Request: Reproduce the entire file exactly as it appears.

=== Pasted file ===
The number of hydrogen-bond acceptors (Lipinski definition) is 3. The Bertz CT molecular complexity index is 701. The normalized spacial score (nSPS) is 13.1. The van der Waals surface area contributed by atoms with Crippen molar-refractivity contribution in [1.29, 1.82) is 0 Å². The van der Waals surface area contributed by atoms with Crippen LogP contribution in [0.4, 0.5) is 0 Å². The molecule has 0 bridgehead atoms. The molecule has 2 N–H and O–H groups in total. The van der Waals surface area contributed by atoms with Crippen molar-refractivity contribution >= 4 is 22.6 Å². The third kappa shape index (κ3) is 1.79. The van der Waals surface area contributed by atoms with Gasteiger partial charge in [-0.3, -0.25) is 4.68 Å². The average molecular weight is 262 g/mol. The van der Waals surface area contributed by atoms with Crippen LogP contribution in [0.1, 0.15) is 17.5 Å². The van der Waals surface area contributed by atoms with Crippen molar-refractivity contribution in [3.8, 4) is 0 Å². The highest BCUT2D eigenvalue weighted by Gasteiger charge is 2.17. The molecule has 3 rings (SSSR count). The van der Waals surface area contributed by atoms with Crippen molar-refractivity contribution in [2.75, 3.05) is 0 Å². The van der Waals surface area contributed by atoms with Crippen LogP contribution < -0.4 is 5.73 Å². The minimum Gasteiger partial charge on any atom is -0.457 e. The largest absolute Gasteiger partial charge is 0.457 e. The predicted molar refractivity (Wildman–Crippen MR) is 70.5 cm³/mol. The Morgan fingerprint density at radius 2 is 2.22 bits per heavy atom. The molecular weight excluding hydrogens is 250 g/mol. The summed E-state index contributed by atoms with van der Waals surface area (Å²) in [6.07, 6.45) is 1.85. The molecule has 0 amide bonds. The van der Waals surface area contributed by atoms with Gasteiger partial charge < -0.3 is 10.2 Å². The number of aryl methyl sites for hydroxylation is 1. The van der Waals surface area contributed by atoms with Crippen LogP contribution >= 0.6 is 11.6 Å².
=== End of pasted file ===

The number of hydrogen-bond acceptors (Lipinski definition) is 3. The Bertz CT molecular complexity index is 701. The normalized spacial score (nSPS) is 13.1. The van der Waals surface area contributed by atoms with Crippen molar-refractivity contribution in [1.29, 1.82) is 0 Å². The van der Waals surface area contributed by atoms with Crippen LogP contribution in [0.4, 0.5) is 0 Å². The molecule has 0 bridgehead atoms. The molecule has 2 N–H and O–H groups in total. The van der Waals surface area contributed by atoms with Crippen molar-refractivity contribution >= 4 is 22.6 Å². The third kappa shape index (κ3) is 1.79. The van der Waals surface area contributed by atoms with Gasteiger partial charge in [-0.3, -0.25) is 4.68 Å². The average molecular weight is 262 g/mol. The van der Waals surface area contributed by atoms with Crippen LogP contribution in [0.1, 0.15) is 17.5 Å². The van der Waals surface area contributed by atoms with Crippen molar-refractivity contribution in [3.8, 4) is 0 Å². The highest BCUT2D eigenvalue weighted by Gasteiger charge is 2.17. The molecule has 3 rings (SSSR count). The van der Waals surface area contributed by atoms with Crippen molar-refractivity contribution in [2.75, 3.05) is 0 Å². The van der Waals surface area contributed by atoms with Crippen LogP contribution < -0.4 is 5.73 Å². The minimum Gasteiger partial charge on any atom is -0.457 e. The largest absolute Gasteiger partial charge is 0.457 e. The predicted molar refractivity (Wildman–Crippen MR) is 70.5 cm³/mol. The Morgan fingerprint density at radius 2 is 2.22 bits per heavy atom. The molecular weight excluding hydrogens is 250 g/mol. The summed E-state index contributed by atoms with van der Waals surface area (Å²) in [6.07, 6.45) is 1.85. The molecule has 0 amide bonds. The van der Waals surface area contributed by atoms with Gasteiger partial charge < -0.3 is 10.2 Å². The number of aryl methyl sites for hydroxylation is 1. The van der Waals surface area contributed by atoms with Crippen LogP contribution >= 0.6 is 11.6 Å².